It's not exactly clear why Buzzfeed chose to publicly shame Fixer Upper hosts Chip and Joanna Gaines. Nor do we know why the online publication attacked the Christian couple's church.
Maybe author Kate Aurthur got a speeding ticket while driving through Waco, Texas? Or maybe she dislikes shiplap? Or perhaps Buzzfeed simply employs virulent, anti-Christian bigots?
We may never know. Regardless, their ugly attack on the Gaines family and Antioch Community Church in Waco cannot be undone.
"The real shame is not on the Gaines family, but on this media inquisition of Christianity," National Religious Broadcasters president Jerry A. Johnson told me.
Earlier this week, Buzzfeed raised questions about the Gaines family's church and its position on same-sex marriage.
"And their pastor, Jimmy Seibert, who described the Gaineses as 'dear friends' in a recent video, takes a hard line against same-sex marriage and promotes converting LGBT people into being straight," Buzzfeed breathlessly reported.
"So are the Gaineses against same-sex marriage?" the writer demanded to know. "And would they ever feature a same-sex couple on the show, as have HGTV's House Hunters and Property Brothers?"
Why is that the business of Buzzfeed? Do they expect Chip and Joanna to inquire about the sexual proclivities of potential clients?
"Fixer Upper has fans of all stripes: Christians, feminists and LGBT viewers have all found something to love in the Gaineses," she wrote. "So in the absence of a response from them or their representatives, it's worth looking at the severe, unmoving position Seibert and Antioch take on same-sex marriage."
For the record, it's the same position taken by most evangelical churches in the nation—not to mention the Roman Catholic Church. Does Buzzfeed plan to investigate HGTV's Catholic home improvement hosts, too?
"Fake scandals are as bad as fake news, and this is a fake scandal," said Dr. Johnson told me. "In fact, millions of Americans go to tens of thousands of churches that teach in agreement with President Obama's original position against 'same-sex marriage'—because 'God is in the mix.'"
That's an excellent point.
"Unlike the president, most pastors have not changed their position," Johnson told me. "They know that the biblical pattern for sexuality is male/female, not 'same-sex' relationships. If the Gaines' church has that kind of pastor, they are in the mainstream of American Christianity, as well as many other religious traditions on this issue. The real shame is not on the Gaines family, but on this media inquisition of Christianity."
So let's cut to the chase—is Antioch Community Church anti-gay?
"Absolutely not," Pastor Seibert told me in an exclusive interview. "We are not only not anti-gay, but we are pro-helping people in their journey to find out who God is and who He has made them to be."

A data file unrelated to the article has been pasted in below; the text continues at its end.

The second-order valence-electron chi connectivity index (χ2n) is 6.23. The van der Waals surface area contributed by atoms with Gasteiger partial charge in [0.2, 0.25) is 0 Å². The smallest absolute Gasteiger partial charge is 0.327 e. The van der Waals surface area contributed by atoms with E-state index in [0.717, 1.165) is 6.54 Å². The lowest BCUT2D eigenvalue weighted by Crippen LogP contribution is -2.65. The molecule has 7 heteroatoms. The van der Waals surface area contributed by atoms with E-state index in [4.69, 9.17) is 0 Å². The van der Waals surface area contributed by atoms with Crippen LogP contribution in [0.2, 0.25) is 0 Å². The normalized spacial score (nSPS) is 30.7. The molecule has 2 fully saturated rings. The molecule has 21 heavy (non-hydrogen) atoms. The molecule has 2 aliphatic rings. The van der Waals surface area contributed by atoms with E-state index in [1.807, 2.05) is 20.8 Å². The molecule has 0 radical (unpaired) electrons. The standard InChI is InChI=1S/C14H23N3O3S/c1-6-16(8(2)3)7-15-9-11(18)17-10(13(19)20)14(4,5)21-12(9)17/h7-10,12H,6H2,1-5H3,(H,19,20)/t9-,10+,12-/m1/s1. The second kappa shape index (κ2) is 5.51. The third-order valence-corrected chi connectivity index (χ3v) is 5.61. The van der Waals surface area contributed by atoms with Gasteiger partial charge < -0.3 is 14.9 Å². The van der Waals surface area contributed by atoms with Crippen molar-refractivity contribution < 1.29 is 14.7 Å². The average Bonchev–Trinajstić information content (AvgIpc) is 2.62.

The pastor told me he was surprised by the controversy surrounding a message he delivered more than a year ago pointing out that people from all different walks of life attend the church.
"For us, our heart has always been to love Jesus, preach the Word of God and help people in their journey," he said.
But what about the church's position on same-sex marriage?
"Our definition is not a definition we made up. It's straight from the Scriptures," the pastor said. "One man, one woman for life. That's how God created us. That's what He has for us."
"The main reason for the sermon is for the confused middle—the majority of America. People don't know what the Bible says anymore on issues of sexuality," he added. "People don't know what God says on homosexuality or any other issue. I felt the need to say we are all a mess—but the fixed points were set by God—not us."
Chip and Joanna have been members of the church for 15 years and are dear friends with Pastor Seibert.
"This is who they have always been," he said. "They are tremendous people with tremendous values, and I've known them for many, many years."
The pastor said over the past few days he's exchanged text messages with the Gaines—but he declined to reveal the content of their conversations.
But he did offer some words of encouragement to other Christians facing similar attacks.
"Do we believe that God and His Word are right and enough? As a believer, I need to do what's right and trust God with what's wrong," he said.
"So when I have a biblical conviction about my lifestyle choices or how I should run my business or how I should run my home, we should be free to do that—to lovingly express our views to the world around us," he added.
He also called on his fellow Christians to stand together in the face of adversity.
"Support one another when people make stands," he said. "Don't leave them out there alone. Let's get behind them and support them and love them and pray for them."
And at the end of the day – no matter what – know that God is ultimately in control. "If we believe God and his Word is the answer to every problem on the planet, then we've got to live it out in our own lives," the pastor said.
Great words of encouragement as we face an onslaught from a small, but vocal mob of anti-Christian bullies.
Todd Starnes is host of "Fox News & Commentary," heard on hundreds of radio stations. Sign up for his American Dispatch newsletter, be sure to join his Facebook page and follow him on Twitter. His latest book is The Deplorables' Guide to Making America Great Again.
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